Anti-epileptic medicines (AEMs) as a medicine class can cause difficulties when switching patients between brands. Medsafe recommends that prescribers follow the UK Medicines and Healthcare products Regulatory Agency’s (MHRA) advice regarding AEMs, which places them in three categories based on switchability.5

Category 3 medicines (eg, levetiracetam, gabapentin) generally have high bioavailability and a wide therapeutic index, meaning that switching is relatively straightforward. Whereas patients taking category 1 medicines (eg, phenytoin, phenobarbital) should remain on the same brand, as clinically relevant differences between brands can occur despite bioequivalence being shown.5 Recent New Zealand experience supports this advice, with many patients experiencing difficulties when the funded lamotrigine brand (a category 2 AEM) was changed in 2019,6 and when the formulation of the brand name phenytoin medicine Dilantin was altered.7

Levothyroxine and Eltroxin reformulation

Levothyroxine is another example where brand switching is not recommended if avoidable, with dose changes of the same brand also requiring careful monitoring and titration. This is largely due to the medicine’s complex pharmacokinetic profile and narrow therapeutic index, meaning that slight differences in bioavailability and serum levels have clinically relevant impacts. This lack of switchability was highlighted in New Zealand in 2007 when the Eltroxin brand of levothyroxine was reformulated by the manufacturer. Despite bioequivalence being successfully demonstrated between the old and new formulations, many patients reported issues following the change.8,9 Similar experiences were also reported in Denmark and France.10

Medsafe recently assessed and approved another minor formulation change for Eltroxin, which will be implemented from June 2024. While most patients will not experience any issues with the change, prescribers should carefully monitor patients when changing them to the new formulation.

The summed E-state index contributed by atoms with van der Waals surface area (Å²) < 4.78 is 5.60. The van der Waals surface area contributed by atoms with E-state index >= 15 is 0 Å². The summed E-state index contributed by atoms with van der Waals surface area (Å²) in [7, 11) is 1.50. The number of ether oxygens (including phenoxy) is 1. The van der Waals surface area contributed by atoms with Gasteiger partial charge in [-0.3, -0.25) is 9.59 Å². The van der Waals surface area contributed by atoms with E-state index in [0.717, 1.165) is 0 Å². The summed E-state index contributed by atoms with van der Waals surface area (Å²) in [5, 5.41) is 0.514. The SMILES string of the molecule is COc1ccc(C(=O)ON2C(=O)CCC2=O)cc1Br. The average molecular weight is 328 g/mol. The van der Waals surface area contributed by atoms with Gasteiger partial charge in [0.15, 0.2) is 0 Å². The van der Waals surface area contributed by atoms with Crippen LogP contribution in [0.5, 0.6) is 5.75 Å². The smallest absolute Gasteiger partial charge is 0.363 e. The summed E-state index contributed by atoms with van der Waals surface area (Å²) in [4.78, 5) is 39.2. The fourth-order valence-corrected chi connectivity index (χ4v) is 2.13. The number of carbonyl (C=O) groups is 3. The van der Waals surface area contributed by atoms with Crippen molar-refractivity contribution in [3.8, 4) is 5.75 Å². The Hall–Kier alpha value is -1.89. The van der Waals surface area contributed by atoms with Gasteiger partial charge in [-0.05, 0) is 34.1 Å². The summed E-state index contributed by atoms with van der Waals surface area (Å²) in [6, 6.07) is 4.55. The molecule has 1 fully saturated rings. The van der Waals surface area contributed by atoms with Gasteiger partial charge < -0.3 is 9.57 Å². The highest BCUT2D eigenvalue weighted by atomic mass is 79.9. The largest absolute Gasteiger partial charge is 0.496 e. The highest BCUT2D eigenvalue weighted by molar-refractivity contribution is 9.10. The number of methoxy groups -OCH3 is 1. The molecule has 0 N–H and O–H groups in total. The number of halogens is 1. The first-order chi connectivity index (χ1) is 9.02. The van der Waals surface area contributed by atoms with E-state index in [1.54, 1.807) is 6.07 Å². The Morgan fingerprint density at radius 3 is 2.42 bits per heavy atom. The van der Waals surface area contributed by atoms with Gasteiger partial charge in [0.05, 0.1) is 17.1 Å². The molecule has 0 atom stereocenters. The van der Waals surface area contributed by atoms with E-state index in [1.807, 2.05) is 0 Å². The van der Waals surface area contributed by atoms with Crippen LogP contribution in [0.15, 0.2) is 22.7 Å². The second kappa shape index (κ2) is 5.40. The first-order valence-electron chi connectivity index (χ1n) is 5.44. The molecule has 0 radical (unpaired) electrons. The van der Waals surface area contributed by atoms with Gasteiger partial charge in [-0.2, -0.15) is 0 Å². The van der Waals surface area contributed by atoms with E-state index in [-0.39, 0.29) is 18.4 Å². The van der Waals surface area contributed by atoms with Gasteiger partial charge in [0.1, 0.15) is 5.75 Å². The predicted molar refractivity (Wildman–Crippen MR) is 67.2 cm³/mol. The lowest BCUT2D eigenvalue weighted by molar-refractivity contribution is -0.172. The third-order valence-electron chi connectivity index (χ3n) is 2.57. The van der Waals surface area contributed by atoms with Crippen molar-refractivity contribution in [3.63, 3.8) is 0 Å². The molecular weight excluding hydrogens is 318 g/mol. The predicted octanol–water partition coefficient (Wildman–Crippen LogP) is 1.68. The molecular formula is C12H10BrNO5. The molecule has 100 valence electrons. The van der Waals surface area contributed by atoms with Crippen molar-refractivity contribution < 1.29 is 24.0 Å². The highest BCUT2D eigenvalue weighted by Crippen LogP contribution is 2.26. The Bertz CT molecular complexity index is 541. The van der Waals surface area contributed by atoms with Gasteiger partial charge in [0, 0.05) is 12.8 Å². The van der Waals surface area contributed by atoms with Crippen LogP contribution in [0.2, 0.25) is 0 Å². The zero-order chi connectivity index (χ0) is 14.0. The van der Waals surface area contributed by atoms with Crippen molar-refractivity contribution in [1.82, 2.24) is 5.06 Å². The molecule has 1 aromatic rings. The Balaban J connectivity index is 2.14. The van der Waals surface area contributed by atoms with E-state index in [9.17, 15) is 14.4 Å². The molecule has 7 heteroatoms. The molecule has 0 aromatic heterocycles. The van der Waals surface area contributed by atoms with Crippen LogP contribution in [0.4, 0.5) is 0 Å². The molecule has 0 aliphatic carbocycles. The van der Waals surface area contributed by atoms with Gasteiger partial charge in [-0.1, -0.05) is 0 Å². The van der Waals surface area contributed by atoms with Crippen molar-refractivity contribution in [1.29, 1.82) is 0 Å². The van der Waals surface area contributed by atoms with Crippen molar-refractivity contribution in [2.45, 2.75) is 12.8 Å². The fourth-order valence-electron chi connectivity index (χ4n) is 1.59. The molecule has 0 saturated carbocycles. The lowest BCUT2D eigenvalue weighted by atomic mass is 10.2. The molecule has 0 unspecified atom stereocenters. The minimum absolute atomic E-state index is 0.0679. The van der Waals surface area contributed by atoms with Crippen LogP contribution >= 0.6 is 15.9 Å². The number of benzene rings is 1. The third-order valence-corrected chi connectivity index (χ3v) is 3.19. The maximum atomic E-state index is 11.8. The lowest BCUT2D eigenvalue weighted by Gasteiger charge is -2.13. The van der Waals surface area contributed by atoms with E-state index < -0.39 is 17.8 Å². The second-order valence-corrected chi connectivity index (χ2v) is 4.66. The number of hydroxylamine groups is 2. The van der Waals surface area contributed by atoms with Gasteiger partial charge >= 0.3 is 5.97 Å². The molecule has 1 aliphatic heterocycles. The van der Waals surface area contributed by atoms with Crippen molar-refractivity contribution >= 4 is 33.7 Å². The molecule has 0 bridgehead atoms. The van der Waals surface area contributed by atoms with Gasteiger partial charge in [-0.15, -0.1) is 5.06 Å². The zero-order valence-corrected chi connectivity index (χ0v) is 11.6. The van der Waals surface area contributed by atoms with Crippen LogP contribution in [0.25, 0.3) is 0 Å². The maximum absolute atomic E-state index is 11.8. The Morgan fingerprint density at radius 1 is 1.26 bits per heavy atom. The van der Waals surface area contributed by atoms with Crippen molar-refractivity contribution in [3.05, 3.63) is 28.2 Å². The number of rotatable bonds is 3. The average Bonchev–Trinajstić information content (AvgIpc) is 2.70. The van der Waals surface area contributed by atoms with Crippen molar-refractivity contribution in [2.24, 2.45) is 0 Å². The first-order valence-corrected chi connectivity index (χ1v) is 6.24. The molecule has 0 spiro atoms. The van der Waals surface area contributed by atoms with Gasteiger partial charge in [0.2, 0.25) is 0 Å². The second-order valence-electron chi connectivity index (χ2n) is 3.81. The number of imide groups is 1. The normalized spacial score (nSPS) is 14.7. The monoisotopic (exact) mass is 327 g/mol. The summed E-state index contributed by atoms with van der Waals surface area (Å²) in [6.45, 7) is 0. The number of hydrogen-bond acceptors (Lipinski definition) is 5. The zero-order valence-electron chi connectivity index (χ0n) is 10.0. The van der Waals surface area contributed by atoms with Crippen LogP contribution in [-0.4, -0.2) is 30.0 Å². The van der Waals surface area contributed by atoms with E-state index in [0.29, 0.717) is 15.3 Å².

For information about this change refer to:

More information

Medsafe publishes copies of Dear Healthcare Professional letters sent to healthcare professionals by medicine manufacturers and sponsors. These may include information supply chain issues and brand substitutions.

Refer to the Pharmac website for:


  1. Food and Drug Administration. 2021. Generic drug facts 1 November 2021. URL: (accessed 6 May 2024).
  2. European Medicines Agency. 2010. Guideline on the Investigation of Bioequivalence. Doc Ref: CPMP/EWP/QWP/1401/98 Rev. 1/ Corr **, 20 January 2010. URL: (accessed 3 May 2024).
  3. Medsafe. 2017. The Medsafe Files – Episode Four: New Medicines Assessment (Part 2). Prescriber Update 38(3): 43–4. URL: (accessed 3 May 2024).
  4. bpacnz. 2007. What is bioequivalence. Best Practice Journal SE: 12–16. URL: (accessed 3 May 2024).
  5. Medicines and Healthcare products Regulatory Agency. 2017. Antiepileptic drugs: updated advice on switching between different manufacturers’ products. Drug Safety Update 11(4): 5. URL: (accessed 3 May 2024).
  6. Medsafe. 2019. Update on suspected adverse reaction reports to lamotrigine after changing brands 20 December 2019. URL: (accessed 3 May 2024).
  7. Medsafe. 2019. Phenytoin (Dilantin capsules formulation change) – How did it affect patients? Prescriber Update 40(2): 29–30. URL: (accessed 7 May 2024).
  8. Medsafe. 2013. Eltroxin formulation change 4 July 2013. URL: (accessed 3 May 2024).
  9. bpacnz. 2007. Eltroxin (levothyroxine formulation change). Best Practice Journal 15: 48–51. URL: (accessed 3 May 2024).
  10. Fliers E, Demeneix B, Bhaseen A, et al. 2018. European Thyroid Association (ETA) and Thyroid Federation International (TFI) joint position statement on the interchangeability of levothyroxine products in EU countries. European Thyroid Journal 7(5): 238–42. DOI: 10.1159/000493123 (accessed 7 May 2024).